June 30, 2017 | POSTED BY | Anterior Segment, Articles, Clinical Optometry, Clinical Pearls
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June is Cataract Awareness Month. On behalf of OptometryStudents.com, I’m here to provide you with a crash course on the common types of cataracts, clinical signs to expect, and different types of cataract treatment (see Part 2). Cataracts are defined by the American Optometric Association as a “cloudy or opaque area in the normally clear lens of the eye,” and while they don’t often mature to be too debilitating here in the United States due to general widespread accessibility of surgical procedures, they are responsible for 51% of blindness worldwide. Patients’ most common complaint associated with cataracts is blurry vision, often associated with glare, so listen closely for complaints of “trouble watching TV” or “trouble driving at night!” Listed below are common forms of cataracts and characteristics about each.

Types of Cataracts

Nuclear Sclerotic Cataractcataract

  • Characterized by opacification of the center of the lens (i.e. the nucleus, hence “nuclear sclerotic”).
  • Associated with increasing age.
  • Often associated with a yellowing of the lens called “brunescence.”
  • Decreases contrast and increases glare (patients often state they have trouble with “night driving”).
  • May cause a myopic shift in refraction (as in, become more nearsighted). This is fairly unique because it can cause patients to have what is commonly referred to as “second sight.” This means a hyperopic (far sighted) patient may actually experience an increase in visual acuity with the onset of nuclear sclerotic cataracts, despite having decreased contrast and increased glare.

Cortical Cataractcortical cataract

  • Characterized by spoke-like opacities traveling radially from the edge of the lens toward the center (the closer the spokes are to the visual axis, the more likely they are to affect vision).
  • Associated with increasing age.
  • Decreases contrast and increases glare (patients often state they have trouble with “night driving”).
  • May cause a hyperopic shift in refraction (as in, become more farsighted). This effect is the opposite of the myopic shift caused by nuclear sclerotic cataracts.
  • More likely to be seen in patients with diabetes mellitus. However, because an increase in blood sugar can cause a myopic shift, it’s not uncommon for diabetic patients to present with cortical cataracts and a myopic shift, particularly if their blood sugar is uncontrolled.Posterior_Subcapsular_Cataract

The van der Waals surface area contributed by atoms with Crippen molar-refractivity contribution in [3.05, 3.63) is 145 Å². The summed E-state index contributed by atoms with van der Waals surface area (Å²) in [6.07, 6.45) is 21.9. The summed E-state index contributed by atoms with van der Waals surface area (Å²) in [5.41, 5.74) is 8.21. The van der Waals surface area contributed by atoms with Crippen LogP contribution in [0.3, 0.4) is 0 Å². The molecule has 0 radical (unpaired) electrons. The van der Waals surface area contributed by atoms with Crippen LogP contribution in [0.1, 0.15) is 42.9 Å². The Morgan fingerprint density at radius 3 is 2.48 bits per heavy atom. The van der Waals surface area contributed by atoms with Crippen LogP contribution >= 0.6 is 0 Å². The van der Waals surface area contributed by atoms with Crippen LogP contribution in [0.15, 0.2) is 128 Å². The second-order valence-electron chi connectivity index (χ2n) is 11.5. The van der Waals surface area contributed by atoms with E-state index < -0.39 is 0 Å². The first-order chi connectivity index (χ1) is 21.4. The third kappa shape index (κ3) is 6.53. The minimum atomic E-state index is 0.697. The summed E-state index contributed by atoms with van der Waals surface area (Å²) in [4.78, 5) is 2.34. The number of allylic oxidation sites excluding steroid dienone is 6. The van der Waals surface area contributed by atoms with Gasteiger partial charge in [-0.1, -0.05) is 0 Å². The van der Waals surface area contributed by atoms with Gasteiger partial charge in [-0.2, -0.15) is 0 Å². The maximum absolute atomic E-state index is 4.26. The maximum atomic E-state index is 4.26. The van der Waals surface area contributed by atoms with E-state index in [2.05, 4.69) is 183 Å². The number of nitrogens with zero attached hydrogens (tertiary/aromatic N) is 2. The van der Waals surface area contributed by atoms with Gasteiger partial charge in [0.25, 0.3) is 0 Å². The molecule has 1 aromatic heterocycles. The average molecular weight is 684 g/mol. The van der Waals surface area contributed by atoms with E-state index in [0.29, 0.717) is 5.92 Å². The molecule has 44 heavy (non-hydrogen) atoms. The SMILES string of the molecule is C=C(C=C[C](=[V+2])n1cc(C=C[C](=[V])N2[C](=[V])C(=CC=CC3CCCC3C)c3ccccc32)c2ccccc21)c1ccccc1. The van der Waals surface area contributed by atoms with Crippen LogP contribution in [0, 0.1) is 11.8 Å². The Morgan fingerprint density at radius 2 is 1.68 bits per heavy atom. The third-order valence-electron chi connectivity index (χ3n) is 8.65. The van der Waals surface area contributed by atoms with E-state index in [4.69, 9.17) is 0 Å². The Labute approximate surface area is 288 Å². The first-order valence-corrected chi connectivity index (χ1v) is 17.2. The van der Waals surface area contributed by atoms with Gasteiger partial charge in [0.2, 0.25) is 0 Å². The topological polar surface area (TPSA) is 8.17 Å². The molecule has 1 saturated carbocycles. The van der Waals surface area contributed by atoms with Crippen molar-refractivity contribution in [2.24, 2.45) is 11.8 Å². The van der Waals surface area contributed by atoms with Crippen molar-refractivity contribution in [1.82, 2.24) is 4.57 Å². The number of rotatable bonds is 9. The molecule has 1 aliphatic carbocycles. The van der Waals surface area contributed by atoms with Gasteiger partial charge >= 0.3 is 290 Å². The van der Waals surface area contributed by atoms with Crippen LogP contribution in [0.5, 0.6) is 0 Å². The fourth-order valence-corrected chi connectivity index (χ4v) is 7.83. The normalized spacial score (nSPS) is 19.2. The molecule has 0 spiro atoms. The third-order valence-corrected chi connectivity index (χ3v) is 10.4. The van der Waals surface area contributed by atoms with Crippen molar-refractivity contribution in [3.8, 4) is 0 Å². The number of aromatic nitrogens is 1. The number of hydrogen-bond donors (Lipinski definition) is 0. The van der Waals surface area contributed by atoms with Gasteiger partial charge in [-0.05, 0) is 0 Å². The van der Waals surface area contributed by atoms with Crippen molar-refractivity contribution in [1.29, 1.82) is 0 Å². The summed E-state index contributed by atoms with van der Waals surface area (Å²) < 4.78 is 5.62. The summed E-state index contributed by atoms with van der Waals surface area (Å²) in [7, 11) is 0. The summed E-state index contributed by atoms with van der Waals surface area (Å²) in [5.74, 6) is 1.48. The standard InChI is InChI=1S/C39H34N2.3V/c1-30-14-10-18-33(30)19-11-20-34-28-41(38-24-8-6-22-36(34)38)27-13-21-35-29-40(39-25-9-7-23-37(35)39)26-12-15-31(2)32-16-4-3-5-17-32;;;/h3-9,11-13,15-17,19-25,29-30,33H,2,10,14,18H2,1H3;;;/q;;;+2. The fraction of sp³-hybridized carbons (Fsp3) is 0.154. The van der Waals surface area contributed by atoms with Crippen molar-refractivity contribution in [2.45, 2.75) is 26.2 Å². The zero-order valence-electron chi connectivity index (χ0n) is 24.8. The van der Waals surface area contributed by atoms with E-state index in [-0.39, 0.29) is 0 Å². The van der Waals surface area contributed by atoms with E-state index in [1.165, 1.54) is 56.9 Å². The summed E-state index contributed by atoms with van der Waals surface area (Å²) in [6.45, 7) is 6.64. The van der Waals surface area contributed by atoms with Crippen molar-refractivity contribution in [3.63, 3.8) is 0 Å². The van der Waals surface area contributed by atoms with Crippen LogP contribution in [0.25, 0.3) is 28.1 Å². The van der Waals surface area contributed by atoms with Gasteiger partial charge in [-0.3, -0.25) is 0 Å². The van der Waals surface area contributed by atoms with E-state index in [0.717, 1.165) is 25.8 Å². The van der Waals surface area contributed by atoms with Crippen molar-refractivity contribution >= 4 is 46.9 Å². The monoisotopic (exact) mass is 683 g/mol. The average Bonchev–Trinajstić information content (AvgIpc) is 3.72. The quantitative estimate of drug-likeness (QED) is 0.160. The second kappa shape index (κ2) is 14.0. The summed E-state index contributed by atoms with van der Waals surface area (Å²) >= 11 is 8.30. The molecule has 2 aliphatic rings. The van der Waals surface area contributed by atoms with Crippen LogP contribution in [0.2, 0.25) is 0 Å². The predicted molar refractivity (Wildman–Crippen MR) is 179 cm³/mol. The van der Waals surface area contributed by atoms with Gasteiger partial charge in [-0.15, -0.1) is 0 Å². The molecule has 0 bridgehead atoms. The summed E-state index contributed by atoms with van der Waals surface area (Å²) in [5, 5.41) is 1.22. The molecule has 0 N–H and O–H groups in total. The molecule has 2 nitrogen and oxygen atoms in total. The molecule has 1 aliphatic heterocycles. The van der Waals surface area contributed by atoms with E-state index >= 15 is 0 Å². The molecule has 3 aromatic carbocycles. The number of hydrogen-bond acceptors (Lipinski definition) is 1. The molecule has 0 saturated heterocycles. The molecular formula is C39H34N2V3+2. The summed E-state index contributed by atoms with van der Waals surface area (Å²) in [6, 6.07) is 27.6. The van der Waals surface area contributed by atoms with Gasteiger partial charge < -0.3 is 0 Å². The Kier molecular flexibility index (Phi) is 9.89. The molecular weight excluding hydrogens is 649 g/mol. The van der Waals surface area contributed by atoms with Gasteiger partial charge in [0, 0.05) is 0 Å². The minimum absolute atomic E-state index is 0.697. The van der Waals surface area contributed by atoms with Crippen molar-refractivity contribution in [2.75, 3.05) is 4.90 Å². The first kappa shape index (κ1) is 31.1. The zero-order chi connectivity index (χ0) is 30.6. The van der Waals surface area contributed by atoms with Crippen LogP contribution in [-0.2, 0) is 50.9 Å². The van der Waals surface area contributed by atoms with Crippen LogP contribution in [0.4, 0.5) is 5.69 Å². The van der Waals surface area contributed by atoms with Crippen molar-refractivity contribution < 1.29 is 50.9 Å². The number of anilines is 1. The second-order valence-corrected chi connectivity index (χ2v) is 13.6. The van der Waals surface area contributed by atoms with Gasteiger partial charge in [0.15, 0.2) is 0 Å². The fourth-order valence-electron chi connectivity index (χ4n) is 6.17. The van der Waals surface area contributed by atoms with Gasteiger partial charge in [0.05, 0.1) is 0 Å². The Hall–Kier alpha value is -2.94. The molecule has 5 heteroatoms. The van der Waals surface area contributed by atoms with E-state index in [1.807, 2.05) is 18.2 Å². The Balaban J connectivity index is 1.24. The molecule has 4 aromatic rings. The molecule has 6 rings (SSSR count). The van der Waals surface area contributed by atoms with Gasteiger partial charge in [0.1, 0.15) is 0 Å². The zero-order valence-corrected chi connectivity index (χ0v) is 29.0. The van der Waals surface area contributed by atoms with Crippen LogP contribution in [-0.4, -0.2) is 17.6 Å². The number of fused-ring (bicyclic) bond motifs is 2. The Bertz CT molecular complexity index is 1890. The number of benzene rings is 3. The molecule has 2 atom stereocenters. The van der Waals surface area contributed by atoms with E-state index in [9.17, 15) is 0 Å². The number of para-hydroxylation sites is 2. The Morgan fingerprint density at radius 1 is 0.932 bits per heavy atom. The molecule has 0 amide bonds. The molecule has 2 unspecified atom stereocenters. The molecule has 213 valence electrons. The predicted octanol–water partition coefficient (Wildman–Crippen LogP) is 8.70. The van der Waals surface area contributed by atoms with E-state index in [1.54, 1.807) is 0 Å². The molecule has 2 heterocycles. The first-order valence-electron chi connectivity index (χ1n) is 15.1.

Posterior Subcapsular Cataract

  • Characterized by opacification at the posterior side of the lens, closest to the vitreous.
  • More common in younger patients than nuclear sclerotic and cortical cataracts.
  • Often smaller than nuclear sclerotic and cortical cataracts, but often associated with a profound increase in glare.
  • Has a profound effect on near vision (this is because as you focus on near objects, along with your lens changing shape, your pupil also constricts – this causes the cataract to affect more of your visual field during near viewing!).Traumatic Cataract
  • Can be associated with corticosteroid use.

Traumatic Cataract

  • Characterized by a unique star-shaped opacification.
  • Can be caused by blunt trauma or different forms of ocular injury.
  • Usually have a profound effect on vision and is often associated with injury to other parts of the eye, such as the iris.
  • More likely to be unilateral than the other types of cataracts (but remember to rule out other ocular disease, such as retinal detachment, angle recession, etc!)

Congenital Cataract

  • Just as the name implies, this type of cataract is present at birth, so think of this when examining a cataract in a pediatric patient!Anterior_capsular_opacification
  • Approximately 50% are genetic, so make sure to ask about family history.
  • May also be due to secondary causes such as uveitis, diabetes, etc.
  • Often leaves patient with asymptomatic vision, but not always (if vision is affected, lens removal and IOL implantation is indicated).
  • May have many different presentations, such as cerulean cataracts, anterior polar cataracts, or many others.

Tips for Grading Cataracts

Sometimes, during a clinical exam, it can be tough to tell what type of cataract you’re looking at, especially if your patient has 1mm undilated pupils. Here are a couple clinical tips to help nail down exactly what you’re seeing:

  • RETROILLUMINATION: seriously, retroillumination can be your best friend when grading cataracts. It’s particularly useful for cortical cataracts by clearly demarcating cortical spokes or vacuoles (especially those located peripherally on the lens!). It is also a very useful technique in identifying posterior subcapsular cataracts because it makes an opacity that is located in a thin layer of the lens prominently visible.
  • Look for associated lenticular signs: for example, cortical cataracts are often associated with vacuoles, and nuclear sclerotic cataracts are associated with brunescence.Screen Shot 2017-06-17 at 11.12.07 AM
  • Use your brain! Take into consideration other aspects of the exam besides slit lamp – if the patient can’t see out, you can’t see in! Were you able to get good views of the retina during BIO? What was the patient’s best-corrected visual acuity? You should keep all this information in the back of your mind when looking at cataracts.
  • Use well-respected clinical guidelines, such as the AOA’s Care of the Adult Patient with Cataracts or
  • Remember, it’s not uncommon for there to be multiple kinds of cataracts (i.e. compound cataracts) in patients! For example, if you observe cortical spoking and nuclear opacification, your patient likely has both cortical and nuclear sclerotic cataracts!

Be sure to catch Part 2 of our Cataracts Awareness series about how to manage cataracts and the different forms of treatment!